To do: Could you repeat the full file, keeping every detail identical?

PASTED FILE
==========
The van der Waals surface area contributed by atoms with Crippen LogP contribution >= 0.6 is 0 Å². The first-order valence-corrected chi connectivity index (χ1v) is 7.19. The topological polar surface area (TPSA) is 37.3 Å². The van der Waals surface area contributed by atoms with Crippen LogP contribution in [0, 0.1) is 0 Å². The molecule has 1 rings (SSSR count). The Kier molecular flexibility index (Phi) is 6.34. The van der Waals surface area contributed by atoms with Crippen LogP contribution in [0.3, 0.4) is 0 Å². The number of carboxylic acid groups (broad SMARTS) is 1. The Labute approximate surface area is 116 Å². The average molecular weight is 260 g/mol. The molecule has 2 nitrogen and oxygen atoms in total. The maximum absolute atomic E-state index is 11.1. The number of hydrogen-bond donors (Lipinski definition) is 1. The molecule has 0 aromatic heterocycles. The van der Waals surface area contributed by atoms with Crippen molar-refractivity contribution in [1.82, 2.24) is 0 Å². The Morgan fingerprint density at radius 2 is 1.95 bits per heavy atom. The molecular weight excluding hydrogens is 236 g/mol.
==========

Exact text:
The van der Waals surface area contributed by atoms with Crippen LogP contribution >= 0.6 is 0 Å². The first-order valence-corrected chi connectivity index (χ1v) is 7.19. The topological polar surface area (TPSA) is 37.3 Å². The van der Waals surface area contributed by atoms with Crippen LogP contribution in [0, 0.1) is 0 Å². The molecule has 1 rings (SSSR count). The Kier molecular flexibility index (Phi) is 6.34. The van der Waals surface area contributed by atoms with Crippen LogP contribution in [0.3, 0.4) is 0 Å². The number of carboxylic acid groups (broad SMARTS) is 1. The Labute approximate surface area is 116 Å². The average molecular weight is 260 g/mol. The molecule has 2 nitrogen and oxygen atoms in total. The maximum absolute atomic E-state index is 11.1. The number of hydrogen-bond donors (Lipinski definition) is 1. The molecule has 0 aromatic heterocycles. The van der Waals surface area contributed by atoms with Crippen molar-refractivity contribution in [1.82, 2.24) is 0 Å². The Morgan fingerprint density at radius 2 is 1.95 bits per heavy atom. The molecular weight excluding hydrogens is 236 g/mol.